As the first of our winter holidays approaches, the time seems right to thank my faithful readers, and share some responses to several recent columns.

Regarding my recent ticket for failing to stop completely before turning right on red at the corner of Franklin Corner Road and Route 1 (U.S. 1, October 2), a transgression captured by a remote traffic camera at that intersection.

A reader reported that he, too, had been nabbed by that camera for the same violation. He believed he had stopped for a second, but not for the full three seconds as required by law. In our frenetic culture, three seconds seems like an eternity, so I did some checking. It seems that New Jersey traffic law requires only that you come to a “full stop” and “yield to all oncoming traffic and pedestrians before turning right” at a red light. (That assumes, of course, that the intersection isn’t marked with a “no right on red” sign.)

The real challenge is achieving that “full stop,” as another reader reported. In her case she was a pedestrian walking a dog when a motorist made a right turn on red and struck the dog and the pedestrian — both of whom were shaken but survived. The similarity to my episode, this reader reports, is that the motorist was convinced that she had stopped at the light and that she had struck only the dog, not the pedestrian. Where was the video camera when you needed it?

Regarding my low-testosterone column of September 4. A reader of both U.S.1 and the New York Times alerted me to the November 24 business section of the Times and a page 1 article titled “Selling that New-Man Feeling.”

I gave the low T condition and its heavily advertised medical treatments only the smell test, noting that generations of men have grown up, gotten old, and in some cases even gotten wiser and more agreeable with the passage of time. They never thought twice about their T levels. But now there is a treatment, in search of an illness, and big pharma is selling it.

The New York Times dug into the science and came away with similar reservations. “Disease mongering,” one source said. A professor at Georgetown University Medical Center who directs a project called “PharmedOut,” which evaluates drug marketing claims, challenged the questionnaire that some use to screen for low T. Among the questions: “Do you feel tired after dinner?” The professor noted that “we all do eventually. It’s called sleep.”

The Times tracked down the questionnaire’s author, John E. Morley, director of endocrinology and geriatrics at Saint Louis University School of Medicine. A Dutch pharma company asked him to develop it (and later donated $40,000 to his school).

Morley candidly told the Times that he drafted the questionnaire in 20 minutes in the bathroom and scribbled the questions on toilet paper. “I have no trouble calling it a crappy questionnaire,” he told the Times, which did not say whether a pun was intended. As for me, I will stand by the results of my original smell test.

Regarding the November 20 column on the 50th anniversary of the Kennedy assassination, a number of readers appreciated the comparison of the Texas Book Depository to the Bank of America building at the corner of Nassau and Witherspoon streets in Princeton. “I was expecting something like the Prudential building in Newark, looking down Broad street a few hundred yards away,” wrote one.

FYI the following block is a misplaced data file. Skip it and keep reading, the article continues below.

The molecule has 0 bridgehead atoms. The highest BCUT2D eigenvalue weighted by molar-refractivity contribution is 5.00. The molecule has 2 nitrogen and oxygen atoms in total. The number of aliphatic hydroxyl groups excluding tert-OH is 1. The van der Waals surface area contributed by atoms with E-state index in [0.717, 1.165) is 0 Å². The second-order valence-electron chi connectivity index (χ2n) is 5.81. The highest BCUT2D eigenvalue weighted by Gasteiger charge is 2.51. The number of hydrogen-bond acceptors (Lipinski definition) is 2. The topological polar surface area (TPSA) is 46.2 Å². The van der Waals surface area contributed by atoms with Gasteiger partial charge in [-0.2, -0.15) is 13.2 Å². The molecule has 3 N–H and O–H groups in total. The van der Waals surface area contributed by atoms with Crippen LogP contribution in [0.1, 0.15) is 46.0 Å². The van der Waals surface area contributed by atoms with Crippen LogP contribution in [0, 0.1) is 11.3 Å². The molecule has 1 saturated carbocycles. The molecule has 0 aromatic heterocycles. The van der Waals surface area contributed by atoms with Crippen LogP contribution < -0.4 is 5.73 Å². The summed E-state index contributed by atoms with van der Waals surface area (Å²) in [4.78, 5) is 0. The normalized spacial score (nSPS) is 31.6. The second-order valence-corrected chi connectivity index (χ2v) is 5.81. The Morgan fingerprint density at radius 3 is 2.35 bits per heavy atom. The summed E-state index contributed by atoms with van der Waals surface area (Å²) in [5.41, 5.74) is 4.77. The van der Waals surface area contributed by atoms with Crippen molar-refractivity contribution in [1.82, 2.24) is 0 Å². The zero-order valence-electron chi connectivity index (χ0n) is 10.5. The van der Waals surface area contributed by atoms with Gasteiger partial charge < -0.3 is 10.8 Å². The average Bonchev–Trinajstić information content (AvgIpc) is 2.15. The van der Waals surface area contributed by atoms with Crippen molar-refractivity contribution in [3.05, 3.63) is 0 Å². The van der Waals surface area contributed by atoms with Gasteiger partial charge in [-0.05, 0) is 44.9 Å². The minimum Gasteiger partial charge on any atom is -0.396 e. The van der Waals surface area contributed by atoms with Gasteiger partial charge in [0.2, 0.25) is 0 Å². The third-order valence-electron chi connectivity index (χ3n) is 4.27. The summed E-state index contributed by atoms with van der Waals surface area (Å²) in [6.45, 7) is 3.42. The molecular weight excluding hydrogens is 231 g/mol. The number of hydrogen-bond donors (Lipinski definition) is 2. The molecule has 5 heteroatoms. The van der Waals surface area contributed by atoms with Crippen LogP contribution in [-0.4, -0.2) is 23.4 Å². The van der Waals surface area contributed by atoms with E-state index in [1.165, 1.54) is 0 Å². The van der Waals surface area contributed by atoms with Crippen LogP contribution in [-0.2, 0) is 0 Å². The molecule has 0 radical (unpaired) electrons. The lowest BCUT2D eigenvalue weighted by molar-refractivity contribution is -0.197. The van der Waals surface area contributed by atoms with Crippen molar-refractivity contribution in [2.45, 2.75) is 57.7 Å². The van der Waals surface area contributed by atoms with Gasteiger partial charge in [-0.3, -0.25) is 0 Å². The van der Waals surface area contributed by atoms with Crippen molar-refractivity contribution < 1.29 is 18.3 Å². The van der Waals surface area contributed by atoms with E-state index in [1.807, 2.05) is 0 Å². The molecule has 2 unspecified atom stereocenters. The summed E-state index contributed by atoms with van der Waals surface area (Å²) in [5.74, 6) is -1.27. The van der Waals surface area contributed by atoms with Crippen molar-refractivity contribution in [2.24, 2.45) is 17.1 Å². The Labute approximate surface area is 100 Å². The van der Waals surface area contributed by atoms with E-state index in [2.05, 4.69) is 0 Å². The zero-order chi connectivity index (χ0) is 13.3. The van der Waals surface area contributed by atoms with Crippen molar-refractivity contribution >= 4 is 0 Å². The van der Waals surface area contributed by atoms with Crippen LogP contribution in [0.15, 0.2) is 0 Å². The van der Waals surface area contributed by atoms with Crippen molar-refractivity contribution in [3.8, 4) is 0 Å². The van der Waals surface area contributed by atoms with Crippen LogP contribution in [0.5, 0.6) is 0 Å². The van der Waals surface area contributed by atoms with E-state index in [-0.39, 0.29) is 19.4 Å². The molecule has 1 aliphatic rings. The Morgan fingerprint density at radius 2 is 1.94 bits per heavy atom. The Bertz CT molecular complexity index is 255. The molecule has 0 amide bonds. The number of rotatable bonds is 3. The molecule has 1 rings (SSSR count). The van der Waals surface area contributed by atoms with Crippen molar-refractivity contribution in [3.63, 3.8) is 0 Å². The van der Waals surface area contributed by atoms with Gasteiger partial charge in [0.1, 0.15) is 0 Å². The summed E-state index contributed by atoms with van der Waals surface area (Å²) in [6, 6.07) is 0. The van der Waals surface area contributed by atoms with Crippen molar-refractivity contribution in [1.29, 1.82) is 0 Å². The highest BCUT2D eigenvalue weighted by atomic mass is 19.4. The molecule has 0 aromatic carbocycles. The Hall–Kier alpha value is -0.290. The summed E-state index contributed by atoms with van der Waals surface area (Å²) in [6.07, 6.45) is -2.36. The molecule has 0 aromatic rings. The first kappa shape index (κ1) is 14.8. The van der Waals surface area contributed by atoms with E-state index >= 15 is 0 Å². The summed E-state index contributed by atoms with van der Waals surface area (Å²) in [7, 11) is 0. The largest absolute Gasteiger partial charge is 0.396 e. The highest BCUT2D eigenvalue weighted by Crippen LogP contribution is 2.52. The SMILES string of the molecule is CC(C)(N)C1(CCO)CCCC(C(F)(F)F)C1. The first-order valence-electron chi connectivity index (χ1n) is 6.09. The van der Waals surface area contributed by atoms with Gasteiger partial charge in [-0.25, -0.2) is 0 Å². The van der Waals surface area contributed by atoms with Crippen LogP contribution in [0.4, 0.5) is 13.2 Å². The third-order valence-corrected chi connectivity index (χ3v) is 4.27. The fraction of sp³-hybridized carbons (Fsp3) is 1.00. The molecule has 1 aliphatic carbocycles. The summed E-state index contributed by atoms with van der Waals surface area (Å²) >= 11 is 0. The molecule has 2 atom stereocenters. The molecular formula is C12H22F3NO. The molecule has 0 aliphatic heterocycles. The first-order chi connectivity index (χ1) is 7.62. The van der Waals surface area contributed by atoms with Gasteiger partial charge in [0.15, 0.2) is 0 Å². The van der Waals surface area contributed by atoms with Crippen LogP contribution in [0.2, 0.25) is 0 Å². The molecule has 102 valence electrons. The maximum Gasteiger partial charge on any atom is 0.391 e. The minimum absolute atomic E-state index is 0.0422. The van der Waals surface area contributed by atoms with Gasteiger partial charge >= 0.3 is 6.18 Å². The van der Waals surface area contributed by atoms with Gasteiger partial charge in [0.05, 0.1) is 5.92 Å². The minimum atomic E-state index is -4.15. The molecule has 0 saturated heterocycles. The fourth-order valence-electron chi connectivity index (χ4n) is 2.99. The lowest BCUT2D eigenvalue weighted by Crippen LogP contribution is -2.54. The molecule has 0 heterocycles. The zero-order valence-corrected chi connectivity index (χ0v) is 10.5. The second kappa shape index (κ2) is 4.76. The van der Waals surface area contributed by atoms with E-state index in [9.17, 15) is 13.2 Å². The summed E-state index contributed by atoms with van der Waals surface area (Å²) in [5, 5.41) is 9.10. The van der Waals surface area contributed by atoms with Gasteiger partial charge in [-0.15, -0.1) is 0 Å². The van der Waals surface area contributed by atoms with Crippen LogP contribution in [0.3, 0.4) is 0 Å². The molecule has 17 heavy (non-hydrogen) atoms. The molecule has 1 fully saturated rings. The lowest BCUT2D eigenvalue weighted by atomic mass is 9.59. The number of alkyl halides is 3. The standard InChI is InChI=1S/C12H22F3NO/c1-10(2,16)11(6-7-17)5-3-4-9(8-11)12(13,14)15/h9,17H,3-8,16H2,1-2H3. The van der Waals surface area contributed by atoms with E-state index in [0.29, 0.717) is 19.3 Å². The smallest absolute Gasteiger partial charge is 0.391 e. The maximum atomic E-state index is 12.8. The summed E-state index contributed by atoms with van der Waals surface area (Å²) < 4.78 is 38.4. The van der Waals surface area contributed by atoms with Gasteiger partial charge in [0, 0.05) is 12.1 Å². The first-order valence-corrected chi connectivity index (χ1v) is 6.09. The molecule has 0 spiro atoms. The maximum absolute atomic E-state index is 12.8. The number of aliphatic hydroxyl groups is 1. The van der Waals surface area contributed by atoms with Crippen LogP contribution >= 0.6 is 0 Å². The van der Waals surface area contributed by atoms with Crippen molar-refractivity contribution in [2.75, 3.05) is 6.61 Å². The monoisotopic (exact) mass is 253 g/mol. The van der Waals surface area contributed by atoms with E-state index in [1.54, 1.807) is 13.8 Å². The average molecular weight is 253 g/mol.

For the second time in as many weeks Dick Snedeker of West Windsor, a retired aeronautical engineer, added some insightful follow-up information to one of my columns.

“The part that got to me the most was your using the scale and arrangement of the bank at Witherspoon and Nassau streets and other benchmarks to relate the scale of the actual scene in Dallas that you had visited,” Snedeker wrote. “Giving the distances in feet and familiar analogies was important. Not many critics and doubters of what actually happened have done that.

“But as a weird follow-up, the idea of JFK and the corner of Witherspoon and Nassau evoked an amazing memory. During the 1960 campaign, JFK visited Princeton, and my wife, Mary Ellen, and I went in to town to see him. We stood on the campus side of Nassau Street and watched his ‘motorcade’ pass by.

“He was seated on the top of the back seat of an open convertible waving to everyone just as he passed the bank building that you likened to the book depository. An easy target from the top floor. I wonder how many other times he was similarly exposed.”

Amazing, indeed. My colleague Sara Hastings researched the Daily Princetonian’s Larry Dupraz digital archives (named for one of the key supporters of U.S. 1 newspaper) and found an article from the September 19, 1960, student newspaper that corroborated Snedeker’s account.

The story began with a self-deprecating observation by the future president, who enrolled with Princeton’s Class of 1939 but then dropped out on December 12 of his freshman year and transferred to Harvard, Class of ’40:

“I used to be a student here for a few weeks,” Democratic presidential nominee Senator John F. Kennedy recalled last Thursday, “but it got too tough for me here, so I transferred to Harvard.”

The Democratic nominee passed through Princeton at 3:30 last Thursday afternoon on the last leg of his campaigning tour through New Jersey . . .

Senator Kennedy’s motorcade, which included New Jersey’s Governor Robert B. Meyner, paraded down Washington Road, and Nassau Street to the Governor’s mansion.

As far as the Dupraz archives reveal, that motorcade was Kennedy’s last visit to Princeton. For those of you still around town, have a great Thanksgiving weekend — and may you enjoy at least one full stop before you return to the fray.

Facebook Comments